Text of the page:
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What are "heirloom foods"? How are heirloom foods 'authenticated'? How do you select and grow heirloom foods? Can heirloom foods be organic? And, how can I capitalize on marketing heirloom foods on my restaurant menu?
I will try to briefly answer these questions so that you can speak with authority the next time someone asks you one of these questions. Heirloom plants such as vegetables, herbs, ancient grains, micro-greens, etc. are becoming the latest trend in the food industry, now combine heirloom genetics with organic farming practices, and you end up with the next powerful menu marketing tool in your restaurant. According to the reputable Living Seed Company, the National Seed Storage Company retained hundreds of seed varieties in 10 major groups 100 years ago, and now only a couple hundred seeds are retained.
But that's about to change as seed companies expand the availability of heirloom plan seeds. Currently 75 percent of the global seed market is governed by 10 companies. These companies follow a business model that conserves the genetic diversity, historic preservation, bio-diversity, soil enrichment practices. Some common characteristic terms include heirloom varieties and seeds, open pollination, rare seeds, seed saving techniques, ancient grains, or de-hybridization or stabilization of hybrid plants.
For example, heirloom traditionally means that the seed variety has been bred for its desirable traits, superior taste, and vigor that are passed down from generation to generation. But where do hybrids fit in that do not provide a fertile seed from the parent plant? First, they must be "stabilized." Stabilization or de-hybridization can take eight generations of growing it out until the plant variety is completely stabilized. The well known Early Girl tomato is an example of genetic stabilization, but still sold as a hybrid.
Open pollination is also a core term in heirloom discussions. Open pollinated plant varieties are non-hybrids and originate from two open pollinated parents that will create an offspring similar to the parent plants that are grown with very specific targeted plant characteristics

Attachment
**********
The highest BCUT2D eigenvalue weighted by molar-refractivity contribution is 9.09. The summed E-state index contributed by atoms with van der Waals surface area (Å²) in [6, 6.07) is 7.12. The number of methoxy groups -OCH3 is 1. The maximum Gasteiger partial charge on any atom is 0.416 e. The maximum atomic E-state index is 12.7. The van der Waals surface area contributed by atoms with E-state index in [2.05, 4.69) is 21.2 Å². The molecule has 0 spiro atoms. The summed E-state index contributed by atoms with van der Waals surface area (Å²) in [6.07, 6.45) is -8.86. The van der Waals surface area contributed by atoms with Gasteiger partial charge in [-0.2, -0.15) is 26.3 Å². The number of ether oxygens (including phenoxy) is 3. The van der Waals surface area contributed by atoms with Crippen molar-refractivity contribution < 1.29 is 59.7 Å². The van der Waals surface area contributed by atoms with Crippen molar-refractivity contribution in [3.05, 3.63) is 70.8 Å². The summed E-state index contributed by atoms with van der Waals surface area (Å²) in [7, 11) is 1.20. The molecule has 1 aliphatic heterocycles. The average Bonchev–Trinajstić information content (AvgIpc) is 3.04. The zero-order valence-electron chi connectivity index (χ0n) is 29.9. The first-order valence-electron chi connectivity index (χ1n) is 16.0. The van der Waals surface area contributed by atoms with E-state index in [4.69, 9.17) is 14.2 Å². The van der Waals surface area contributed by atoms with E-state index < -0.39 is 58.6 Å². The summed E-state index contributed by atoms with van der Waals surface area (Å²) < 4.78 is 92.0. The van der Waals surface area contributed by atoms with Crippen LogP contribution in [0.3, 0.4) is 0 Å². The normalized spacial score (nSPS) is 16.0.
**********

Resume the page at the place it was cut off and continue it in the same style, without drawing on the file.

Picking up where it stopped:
As I mentioned, The Living Seed Company, as well as Baker Creek Seed and Gurney's, are some of the largest heirloom seed companies, but other companies like the Seed Saver Exchange represent another category of heirloom seed management and distribution.
These companies and trade organizations tend to group heirloom seeds into four categories: family heirlooms, commercial heirlooms, created heirlooms and mystery heirlooms. Family heirloom plants are the most common and well known. These plants originate from seeds that have been passed down from generation to generation. 'Commercial heirloom' plants represent open pollinated varieties that were offered commercially until approximately the 1940's. 'Created heirloom' plants are the result of deliberate crossing of two known hybrids - or an heirloom and a hybrid. And, 'mystery heirloom' plants are the result of the natural crossing between two heirlooms where only one parent is known.
If you are interested in growing your own heirloom plants for use on your restaurant menu, you can begin by ordering seeds from a reputable heirloom seed company. I would then highly recommend that you cultivate and grow your plants according to USDA organic certification guidelines – why not maximize the marketing and great taste appeal of these plants. I further recommend that you start your own plant genetics program that is uniquely yours. And I also encourage you to attempt to patent your plants so that you can market your own genetic pool on your restaurant menu.
In most instances, heirloom product discussions focus on vegetables, herbs, and micro-greens – but I see no reason not to apply heirloom practices to fruit trees and grains, as wells as heirloom meats and poultry. Because I believe this is an emerging food menu trend, I have begun to incorporate it into our new product development class at Johnson & Wales University in Denver. Our future chefs have been very interested in this topic.
For a more personal industry contact, plan to meet me at the National Heirloom Exposition at the Sonoma County Fairgrounds in California, Sept. 11-13, 2012 (www.theheirloomexpo.com/). Since the industry is just sprouting up, this is only the second exposition to be held.
Please contact me at email@example.com or follow the Food Innovation Institute website (www.foodbevbiz.com) for information on two three Food Innovation 3-day workshops in Denver:
April 30 – May 2, 2012: Food Innovation Business Principles & Processes
May 14 – 16, 2012: How to Commercialize Your New Product Ideas.
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